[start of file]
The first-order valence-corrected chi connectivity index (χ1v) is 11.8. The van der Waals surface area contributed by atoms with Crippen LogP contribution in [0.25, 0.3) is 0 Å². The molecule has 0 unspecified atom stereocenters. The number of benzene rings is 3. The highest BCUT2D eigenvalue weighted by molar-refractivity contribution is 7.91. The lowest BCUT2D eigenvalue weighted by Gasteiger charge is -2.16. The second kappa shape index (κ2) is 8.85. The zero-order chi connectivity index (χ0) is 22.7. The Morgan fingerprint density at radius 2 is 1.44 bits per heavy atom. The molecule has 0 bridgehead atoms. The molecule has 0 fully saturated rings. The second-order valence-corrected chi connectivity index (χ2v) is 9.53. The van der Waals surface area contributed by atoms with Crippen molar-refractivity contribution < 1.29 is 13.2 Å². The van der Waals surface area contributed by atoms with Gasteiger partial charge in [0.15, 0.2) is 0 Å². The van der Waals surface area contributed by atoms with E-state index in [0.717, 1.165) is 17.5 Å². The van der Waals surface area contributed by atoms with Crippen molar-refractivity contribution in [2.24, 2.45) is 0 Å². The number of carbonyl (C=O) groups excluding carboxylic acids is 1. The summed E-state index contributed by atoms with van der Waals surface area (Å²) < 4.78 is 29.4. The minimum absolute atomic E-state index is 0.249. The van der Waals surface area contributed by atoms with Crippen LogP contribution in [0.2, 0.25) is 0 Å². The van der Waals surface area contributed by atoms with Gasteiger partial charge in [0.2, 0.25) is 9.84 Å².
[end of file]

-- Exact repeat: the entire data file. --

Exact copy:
The first-order valence-corrected chi connectivity index (χ1v) is 11.8. The van der Waals surface area contributed by atoms with Crippen LogP contribution in [0.25, 0.3) is 0 Å². The molecule has 0 unspecified atom stereocenters. The number of benzene rings is 3. The highest BCUT2D eigenvalue weighted by molar-refractivity contribution is 7.91. The lowest BCUT2D eigenvalue weighted by Gasteiger charge is -2.16. The second kappa shape index (κ2) is 8.85. The zero-order chi connectivity index (χ0) is 22.7. The Morgan fingerprint density at radius 2 is 1.44 bits per heavy atom. The molecule has 0 bridgehead atoms. The molecule has 0 fully saturated rings. The second-order valence-corrected chi connectivity index (χ2v) is 9.53. The van der Waals surface area contributed by atoms with Crippen molar-refractivity contribution < 1.29 is 13.2 Å². The van der Waals surface area contributed by atoms with Gasteiger partial charge in [0.15, 0.2) is 0 Å². The van der Waals surface area contributed by atoms with E-state index in [0.717, 1.165) is 17.5 Å². The van der Waals surface area contributed by atoms with Crippen molar-refractivity contribution in [2.24, 2.45) is 0 Å². The number of carbonyl (C=O) groups excluding carboxylic acids is 1. The summed E-state index contributed by atoms with van der Waals surface area (Å²) < 4.78 is 29.4. The minimum absolute atomic E-state index is 0.249. The van der Waals surface area contributed by atoms with Crippen LogP contribution in [0.2, 0.25) is 0 Å². The van der Waals surface area contributed by atoms with Gasteiger partial charge in [0.2, 0.25) is 9.84 Å².